A similar theme turns up in Troubled Blood, in which we have two former Playboy Bunnies; Margot Bamborough and Oonagh Kennedy. Bamborough is dark, having been missing for decades, while Kennedy becomes a bright, happy-go-lucky vicar.
It is when we take the bright qualities to cast light on its twin in the dark that we can learn about our hidden fears. With regards to modern, ongoing myths, we can view such quaternities as compass bearings towards wholeness and balance. I think this could be helpful when we’re dealing with a cultural complex such as the rights of transgender people. The alternative is to fall into the collective unconscious along with its bigotry and projection of the shadow.
Modern witch hunts
To any mature person, the fact that Tassel has butch qualities to her physicality would be irrelevant to her being a murderer, but not so with J.K. Rowling. Her conflation of butchness with extreme negativity isn’t just her own Achilles’ heel; it happens to be common to the transphobic community as a whole. Many in the cult have an unacknowledged fear and disgust of effeminate men, which in turn, tends to backfire onto butch women.
Individual butch women, in particular, have become focal points in this cultural complex. One ridiculous case recently saw a butch cisgender woman ‘accused’ of being a transgender woman. Her lesbian partner then came to her ‘defense’ as a witness to her background. She had in fact, been born a woman. When the story of the harassment spread online, naturally any self-respecting feminists who were part of the transgender phobia cult had by this point, cringed off in severe embarrassment.
Rowling meanwhile turns increasingly to victimhood as a defense to her stance on transgender issues. She recently bought a t-shirt from a gender-critical website which states, This Witch Doesn’t Burn.² It seems lost on her that it was her own patriarchal, superstitious Christian movement that led to the original witch burning mania in the first place. In her attempt to reduce the complex topic of trans issues down to a simplistic level, it also escaped her attention that transgender people have been murdered by being burnt to death. The problem is so severe that Amnesty International has turned to the issue to lend both moral and legal support.³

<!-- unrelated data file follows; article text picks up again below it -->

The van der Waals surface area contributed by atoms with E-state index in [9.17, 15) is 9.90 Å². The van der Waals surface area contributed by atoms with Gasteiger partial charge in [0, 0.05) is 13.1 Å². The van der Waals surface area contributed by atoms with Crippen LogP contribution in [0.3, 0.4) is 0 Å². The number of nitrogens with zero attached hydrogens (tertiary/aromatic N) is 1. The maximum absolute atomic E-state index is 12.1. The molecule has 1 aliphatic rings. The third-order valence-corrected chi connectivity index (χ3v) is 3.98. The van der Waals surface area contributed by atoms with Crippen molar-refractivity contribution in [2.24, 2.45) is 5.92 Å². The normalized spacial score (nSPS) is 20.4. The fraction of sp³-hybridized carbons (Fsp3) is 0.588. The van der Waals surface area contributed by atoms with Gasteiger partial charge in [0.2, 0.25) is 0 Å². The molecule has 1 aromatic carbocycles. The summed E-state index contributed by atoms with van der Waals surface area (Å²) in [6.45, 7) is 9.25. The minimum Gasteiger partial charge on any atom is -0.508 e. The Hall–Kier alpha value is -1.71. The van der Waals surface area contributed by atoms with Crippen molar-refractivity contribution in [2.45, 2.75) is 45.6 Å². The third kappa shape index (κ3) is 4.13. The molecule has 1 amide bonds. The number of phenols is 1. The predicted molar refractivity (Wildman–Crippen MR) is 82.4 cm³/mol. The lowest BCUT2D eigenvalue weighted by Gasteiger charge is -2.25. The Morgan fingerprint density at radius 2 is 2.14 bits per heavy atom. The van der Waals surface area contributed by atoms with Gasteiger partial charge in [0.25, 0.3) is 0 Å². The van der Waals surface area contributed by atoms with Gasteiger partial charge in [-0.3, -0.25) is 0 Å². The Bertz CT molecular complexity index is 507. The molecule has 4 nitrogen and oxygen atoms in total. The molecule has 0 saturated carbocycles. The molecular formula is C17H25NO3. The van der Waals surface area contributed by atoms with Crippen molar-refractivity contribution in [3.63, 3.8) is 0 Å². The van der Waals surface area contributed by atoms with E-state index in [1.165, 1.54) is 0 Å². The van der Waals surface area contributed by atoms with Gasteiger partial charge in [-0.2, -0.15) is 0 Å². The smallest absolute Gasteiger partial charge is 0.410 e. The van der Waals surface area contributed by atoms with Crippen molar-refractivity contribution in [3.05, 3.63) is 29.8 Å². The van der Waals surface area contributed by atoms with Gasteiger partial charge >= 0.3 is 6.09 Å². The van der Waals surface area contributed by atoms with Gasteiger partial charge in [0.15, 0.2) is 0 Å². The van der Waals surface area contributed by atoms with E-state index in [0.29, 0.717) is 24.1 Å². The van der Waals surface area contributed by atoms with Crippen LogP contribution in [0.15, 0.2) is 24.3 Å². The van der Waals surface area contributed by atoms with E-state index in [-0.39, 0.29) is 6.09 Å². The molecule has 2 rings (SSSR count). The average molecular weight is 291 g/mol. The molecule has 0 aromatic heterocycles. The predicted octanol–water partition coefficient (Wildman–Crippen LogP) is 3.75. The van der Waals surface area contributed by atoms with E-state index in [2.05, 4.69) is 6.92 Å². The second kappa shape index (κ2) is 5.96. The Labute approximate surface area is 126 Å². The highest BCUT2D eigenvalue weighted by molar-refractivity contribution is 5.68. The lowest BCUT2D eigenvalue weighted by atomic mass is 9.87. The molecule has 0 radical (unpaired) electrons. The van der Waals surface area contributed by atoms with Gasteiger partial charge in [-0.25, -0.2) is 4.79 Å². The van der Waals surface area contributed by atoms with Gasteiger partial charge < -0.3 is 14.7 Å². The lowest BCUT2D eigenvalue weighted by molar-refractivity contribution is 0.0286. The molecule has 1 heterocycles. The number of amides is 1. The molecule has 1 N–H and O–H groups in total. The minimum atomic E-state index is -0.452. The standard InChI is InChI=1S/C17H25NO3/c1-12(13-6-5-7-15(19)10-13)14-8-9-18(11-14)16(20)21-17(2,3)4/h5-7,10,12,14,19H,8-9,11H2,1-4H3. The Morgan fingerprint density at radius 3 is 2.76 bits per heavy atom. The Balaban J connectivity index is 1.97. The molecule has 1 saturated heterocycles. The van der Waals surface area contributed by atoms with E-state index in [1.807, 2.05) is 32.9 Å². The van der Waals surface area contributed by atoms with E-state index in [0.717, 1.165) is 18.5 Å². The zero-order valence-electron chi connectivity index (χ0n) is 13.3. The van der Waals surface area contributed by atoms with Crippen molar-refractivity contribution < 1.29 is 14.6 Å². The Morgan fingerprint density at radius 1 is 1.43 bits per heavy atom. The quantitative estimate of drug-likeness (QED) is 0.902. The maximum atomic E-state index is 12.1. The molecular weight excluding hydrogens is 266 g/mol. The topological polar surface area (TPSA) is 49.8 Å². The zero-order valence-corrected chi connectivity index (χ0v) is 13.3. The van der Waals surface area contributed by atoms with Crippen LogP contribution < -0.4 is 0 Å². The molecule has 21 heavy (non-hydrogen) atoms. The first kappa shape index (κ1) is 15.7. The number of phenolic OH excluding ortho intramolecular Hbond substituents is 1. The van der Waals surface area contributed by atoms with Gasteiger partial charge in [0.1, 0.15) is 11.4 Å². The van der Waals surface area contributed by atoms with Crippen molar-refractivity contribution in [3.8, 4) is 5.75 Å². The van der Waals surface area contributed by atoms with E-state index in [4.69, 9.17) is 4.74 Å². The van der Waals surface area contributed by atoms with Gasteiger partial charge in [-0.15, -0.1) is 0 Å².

Misogyny leads to the same kind of persecution and death by fire of cisgender women, but the proportion of hatred reserved for the transgender community appears to be higher. J.K. Rowling has written about fantasy ‘witches’ for children, but her perceived personal witch hunt hasn’t led to anyone attempting to burn her to death.
Cormoran Strike — crime fiction or fantasy?
Crime novelists can end up presenting fantasy in their fiction rather than reflecting the real world. The old ‘whodunnits’ in particular were often lacking in authenticity. Most crime fiction acts more as a place for readers to enjoy safe thrills and gawp at dead bodies.
Body count ratios can also go askew. In the real world, female murderers are rare. According to the UK Office of National Statistics, the number of women murderers in the last few years is very low, around 1 in 20. By comparison, Cormoran Strike has a ratio running at 8 in 20.
Cynics will likely crack cheap jokes about equal opportunities. Thoughtful feminists however might ask why Rowling is transferring so much male violence onto women. Why should women carry the weight of so much male-orientated murder on their shoulders? After all, they’re not responsible for the extent of such violence in the real world.
There is a cisgender woman character who turns up fleetingly in Troubled Blood called Theo. She is broad-shouldered and mistaken easily as a man. She is described as ‘dark’ and somewhat mysterious. When I read about her my first thoughts were, does she have trouble using public toilets without being stared at? I wonder who she might be? As a character with an element of gender fluidity, she remains a red herring, lost to the dark and completely undeveloped.
Part one of this article can be found at Curious: Gender Fluidity and the Shadow: J. K. Rowling’s transgender phobia in her novel, The Silkworm.
1 — J.K. Rowling, The Silkworm, p. 441, Sphere, 2014.
2 — For a concise guide at CBR: J.K. Rowling Promotes Anti-Trans Store With ‘This Witch Doesn’t Burn’ T-Shirt
3— Amnesty International on the burning to death of transgender women in Indonesia: Transwoman Burned Alive Must Be Urgently Investigated